Working in collaboration with the CPC, the CBSA will continue to strengthen and secure the movement of international mail by identifying and intercepting mail items that are inadmissible into Canada. In 2015–16, the Agency will ensure that its modernization of the postal stream includes thorough inspections and examinations of mail items, and efficient and effective processes and procedures. The CBSA will remain diligent in mitigating risks posed through the postal mode, while ensuring timely delivery of mail across the supply chain.

In 2015–16, the Agency will continue to work in collaboration with CPC on the Postal Modernization Initiative. Activities will include stabilizing the Vancouver Mail Centre by improving mechanical infrastructure, processes and system issues that will be used to support future plans on modernizing mail centres in Toronto and Montreal.

Sub-program 1.3.6: Courier Low Value Shipment

Description

The Courier Low Value Shipment (LVS) Program identifies and intercepts courier importations that are inadmissible to Canada. The importations, conducted by approved courier participants, enter at designated sufferance warehouses. This provides a streamlined reporting, release and accounting process for most courier importations valued at less than CAD$2,500.Mail items valued at CAD$2,500 or higher are removed from the Program and processed in the regular commercial process.

To participate in the Courier LVS Program, a courier company must be pre-approved by the CBSA. Prior to the arrival of a courier shipment, the CBSA reviews the electronic information submitted by the courier to determine whether the goods meet the requirements of the Program and applicable legislation and/or if a physical examination is required. If a physical examination is required, the item is presented to a border services officer upon arrival. To assist officers in their examinations, detection tools such as targets and detector dogs may be used. Goods found to be in violation of the applicable legislation and/or regulations may be subject to a monetary penalty or seizure.

Performance Measurement

Expected Results Performance Indicators Targets Date to Be Achieved
Courier shipments that are non-compliant with legislation administered by the CBSA are intercepted Percentage of courier shipments examined that are seized 0.25% 03/2016
Percentage of courier shipments examined that are removed from the Courier Low Value Shipment Program and transferred to the regular import stream because the goods were prohibited, restricted, controlled or non-compliant 7.00% 03/2016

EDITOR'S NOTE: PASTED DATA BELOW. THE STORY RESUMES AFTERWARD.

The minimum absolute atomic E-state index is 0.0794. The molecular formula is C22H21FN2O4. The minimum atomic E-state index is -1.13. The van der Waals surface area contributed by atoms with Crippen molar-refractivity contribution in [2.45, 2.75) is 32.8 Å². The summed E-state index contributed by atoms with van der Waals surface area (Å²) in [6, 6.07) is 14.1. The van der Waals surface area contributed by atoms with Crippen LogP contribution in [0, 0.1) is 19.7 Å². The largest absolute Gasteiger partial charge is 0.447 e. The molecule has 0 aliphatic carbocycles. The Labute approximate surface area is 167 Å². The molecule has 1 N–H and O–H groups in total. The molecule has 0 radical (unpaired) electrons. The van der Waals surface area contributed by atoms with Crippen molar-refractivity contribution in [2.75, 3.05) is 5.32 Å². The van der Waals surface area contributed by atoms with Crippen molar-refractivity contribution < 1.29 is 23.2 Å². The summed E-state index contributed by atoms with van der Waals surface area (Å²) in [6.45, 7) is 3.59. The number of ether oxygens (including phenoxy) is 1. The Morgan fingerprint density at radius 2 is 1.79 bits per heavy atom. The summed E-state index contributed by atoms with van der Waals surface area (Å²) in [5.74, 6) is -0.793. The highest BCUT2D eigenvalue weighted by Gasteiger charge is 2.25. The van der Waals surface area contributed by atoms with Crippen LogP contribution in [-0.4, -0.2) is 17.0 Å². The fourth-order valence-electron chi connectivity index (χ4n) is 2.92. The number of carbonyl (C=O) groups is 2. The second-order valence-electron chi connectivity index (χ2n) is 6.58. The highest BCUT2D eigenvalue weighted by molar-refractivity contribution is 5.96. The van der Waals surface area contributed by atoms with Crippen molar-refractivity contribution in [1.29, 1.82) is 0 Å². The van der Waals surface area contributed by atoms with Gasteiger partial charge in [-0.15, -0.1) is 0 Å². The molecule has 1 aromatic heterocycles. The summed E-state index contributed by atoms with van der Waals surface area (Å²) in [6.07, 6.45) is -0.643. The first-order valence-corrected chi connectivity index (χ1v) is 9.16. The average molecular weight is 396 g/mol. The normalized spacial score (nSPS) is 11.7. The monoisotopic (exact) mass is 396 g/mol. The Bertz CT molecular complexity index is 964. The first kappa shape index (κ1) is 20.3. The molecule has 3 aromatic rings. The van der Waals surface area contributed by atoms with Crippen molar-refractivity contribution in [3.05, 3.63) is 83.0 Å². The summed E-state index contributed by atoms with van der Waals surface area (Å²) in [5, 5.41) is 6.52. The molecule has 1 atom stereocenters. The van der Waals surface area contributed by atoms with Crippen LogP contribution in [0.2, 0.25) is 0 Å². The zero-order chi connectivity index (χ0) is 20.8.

Planning Highlights
Key commitment: Continue to develop and implement processes and systems to meet international standards

Maintaining the CBSA's high security standards while facilitating the processing of low-value import shipments remains the core business of the Courier Low Value Shipments Program. In 2015–16, the Agency will continue to develop options for incorporating low-value shipments into the CBSA's pre-arrival risk assessment model. This will strengthen the integrity of the Program as electronic commerce continues to grow and the variety and volumes of low-value shipments increases.

Program 1.4: Criminal Investigations

Description

Under the Criminal Investigations program, the CBSA protects the integrity of border-related legislation and contributes to public safety and Canada's economic security by investigating and pursuing the prosecution of travellers, importers, exporters and/or other persons who commit criminal offences in contravention of Canada's border-related legislation.

CBSA investigators review potential border legislation violations and gather evidence using a variety of investigative techniques, including search warrants, production orders and digital forensic analysis. These violations include criminal offences under the Customs Act, Immigration and Refugee Protection Act, various food, plant and animal legislation, and other border-related legislation. In conjunction with the Public Prosecution Service of Canada, the CBSA pursues the prosecution of individuals or business entities who violate Canada's border-related legislation.

Budgetary Financial Resources (dollars)

2015–16
Main Estimates
2015–16
Planned Spending
2016–17
Planned Spending
2017–18
Planned Spending
26,079,013 26,600,469 26,541,368 26,692,286

Human Resources (FTEs)

2015–16 2016–17 2017–18
305 304 304

Performance Measurement

Expected Results Performance Indicators Targets Date to Be Achieved
Crown counsel accepts referrals for prosecution prepared by the CBSA Percentage of referrals for prosecution accepted by Crown 95.00% 03/2016
Individuals/businesses are convicted in order to punish and deter future contraventions Percentage of concluded prosecutions that result in a conviction 85.00% 03/2016

Planning Highlights

Key Commitment: Strengthen the Criminal Investigations Program

In 2015–16, the CBSA will continue to renew training tools for criminal investigators, and will explore options to enhance investigatory Information Technology (IT) systems and tools. More specifically, the Agency will enhance and update the Investigator Training Course for new criminal investigators. In addition, the Agency will realign its digital forensics capacity to meet the increasing demand to support enforcement and intelligence activities. The Agency will explore new system options to provide criminal investigators with enhanced case management and analytic capacity. Finally, in 2015–16 the CBSA will continue to work with partners in the criminal justice system, including the Department of Justice and Public Safety Canada, to advance the Canadian Victims Bill of Rights. A strong Criminal Investigations Program enables effective enforcement results and allows the Agency to further mitigate border-related risks.